33. Since the hatched area shows those who are both "healthy" but whom the test called "diseased", these are the "false positives" for this test. Note that such false positives don't just have to be people who have HIGH values!

34. You first need to figure out the average value, which would be the two extremes (152 + 168) divided by 2 = 160 mg/dL. Since the range given is 2sd, you can now subtract 168 minus 160 to get 8 mg/dL. Note that you'd get the same answer if you subtracted 152 from 160! This 8 mg/dL is 2sd, therefore 4 mg/dL is 1sd, and 12 mg/dL would be 3sd. The mean + 3sd range would be 160 + 12 mg/dL, or 148 - 172 mg/dL.

35. Since pH is a logarithmic scale, a difference of 4 is actually a difference of 10 to the 4th power, or 10,000. Since the pH is becoming more alkaline going from 4.6 to 8.6, the change in [H+] is divided by 10,000.

36. Nephelometry uses light scatter as the measured signal. The only "cloudy" type of assay listed is the the lipase emulsion. Note that (d) is describing reflectance!

37. The answers could be either (b) or (c). The change in freezing point is predictable, with every mOsm/kg solute causing a change in freezing point (compared to pure water) of -0.00186 degrees centigrade.

38. As written, the answer is (d). If a hydrogen peroxide electrode is used, the signal will be DIRECTLY proportional. If the RATE of oxygen consumption is the parameter measured, the signal will be DIRECTLY proportional to the glucose concentration.

39. The factors to solve this are (10g/100 mL), (1000 mL/Liter) and (mole/171 g), multiplied together  = 0.6 mol/L

40. 25 mmol HCO3   times   0.5 L   times   mmole Mg(HCO3)2   times     146 mg                       = 912.5 mg Mg(HCO3)2
                 L                                                2 mmoles HCO3                       mmole Mg(HCO3)2

41. This is a V1C1=V2C2 problem since the stock material is already in liquid form.
       (95%)(x mL) = (70%)(2000 mL)
                     x = 1474 mL

42. To correct for a dilution, you multiply the diluted concentration value by the reciprocal of the dilution used. Here, the diluted concentrtion is 108 mg/dL, and the reciprocal of a 1:4 dilution would be 4. Therefore, (108 mg/dL)(4) = 432 mg/dL.

43. The dilution 1:5 sets up the relationship which needs to exist between sample volume (1 part) and total volume (5 parts). Any fraction that would reduce in lowest terms to 1/5 will be acceptable. The 200 uL given in the problem is the desired TOTAL VOLUME, therefore it would go in the denominator.

            1/5 = x microliters/200 microliters..........solving for x = 40 uL sample volume needed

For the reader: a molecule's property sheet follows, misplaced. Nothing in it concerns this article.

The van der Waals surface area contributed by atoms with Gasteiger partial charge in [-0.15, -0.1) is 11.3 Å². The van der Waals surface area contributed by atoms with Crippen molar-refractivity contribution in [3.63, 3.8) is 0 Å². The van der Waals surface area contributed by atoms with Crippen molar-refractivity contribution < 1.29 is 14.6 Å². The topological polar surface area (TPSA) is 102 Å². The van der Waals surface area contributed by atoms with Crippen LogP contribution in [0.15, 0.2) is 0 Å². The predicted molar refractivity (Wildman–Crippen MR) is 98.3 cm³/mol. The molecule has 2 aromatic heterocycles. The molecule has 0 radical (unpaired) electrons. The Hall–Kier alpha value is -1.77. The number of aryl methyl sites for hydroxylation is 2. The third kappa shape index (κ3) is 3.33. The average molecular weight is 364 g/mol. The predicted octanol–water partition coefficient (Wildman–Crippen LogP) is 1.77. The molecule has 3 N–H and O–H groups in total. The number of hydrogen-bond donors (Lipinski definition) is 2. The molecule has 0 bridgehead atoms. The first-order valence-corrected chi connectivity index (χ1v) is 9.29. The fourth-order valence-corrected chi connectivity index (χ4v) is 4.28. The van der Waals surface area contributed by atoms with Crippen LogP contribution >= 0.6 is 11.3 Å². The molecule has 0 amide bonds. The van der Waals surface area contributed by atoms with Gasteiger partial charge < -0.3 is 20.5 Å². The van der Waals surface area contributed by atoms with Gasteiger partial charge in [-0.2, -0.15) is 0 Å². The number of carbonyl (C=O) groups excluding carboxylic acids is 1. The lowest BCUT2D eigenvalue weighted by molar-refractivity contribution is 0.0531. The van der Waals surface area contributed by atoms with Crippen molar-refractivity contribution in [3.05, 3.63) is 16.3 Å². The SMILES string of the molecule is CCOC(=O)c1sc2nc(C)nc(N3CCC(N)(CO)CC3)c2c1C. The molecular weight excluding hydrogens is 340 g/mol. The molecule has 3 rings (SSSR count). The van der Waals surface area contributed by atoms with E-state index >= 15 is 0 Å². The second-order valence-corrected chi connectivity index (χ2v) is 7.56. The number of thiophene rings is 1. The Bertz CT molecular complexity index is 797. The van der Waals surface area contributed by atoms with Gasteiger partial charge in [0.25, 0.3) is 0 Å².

OOPS! A second #43! Steady state is usually achieved in 5 half lives of a drug. If the half-life of the drug is 24 hours, steady state will be achieved in 5 times the 1/2 life, or (5)(24) or 5 days.

44. (b) will cause more free drug to be present in the circulation, therefore creating an INCREASED effective plasma drug level.

45. Only (c) does not experience classical negative feedback from hormones produced by target glands.

46. (c) is correct. (b) and (d) have nothing to do with FSH. (a) would cause an increased FSH because of the removal of negative feedback from the gonads.

47. If the adrenal cortex does not respond to externally supplied ACTH, it itself is the problem and not the anterior pituitary. This makes (a) the answer. (b) and (d) would both be characterized by INCREASED cortisol.

48. T3 uptake is a measure of the level of thyroxine binding globulin, since the test involves adding excess labelled REAGENT T3, and measuring how much has become bound.

49. Answers as follows. There is an excellent summary table on pp. 619-622 in the 4th edition of Teitz Fundamentals of Clinical Chemistry:

Antidiuretic hormone

posterior pituitary

reabsorption of water from distal convulted tubule


adrenal medulla

glycogenolysis, lipolysis



prolongation of corpus leuteum function


anterior pituitary

growth of follicles, secretion of estrogens, ovulation (with LH)



secondary male sex characteristics


thyroid gland

inhibition of calcium resorption; lowers blood [Ca++]

parathyroid hormone

parathyroid glands

regulation of calcium and phsophate levels


thyroid gland

stimulation of oxygen consumption and metabolic rate in tissues


pancreas (alpha cells)



adrenal cortex

salt and water balance


pancreas (beta cells)

regulation of carbohydrate metabolism; lipogenesis


ovary, placenta

preparation of uterus for implantation; maintenance of pregnancy

50. (b) is used for monitoring ovrian cancer; (a) is used for liver CA; (c) is for GI/colorectal, pancreatic, lung, breast cancer; (d) is used for bone, liver, leukemia, sarcoma, as well as ovary, lung, trophoblastic, GI and even Hodgkin's disease.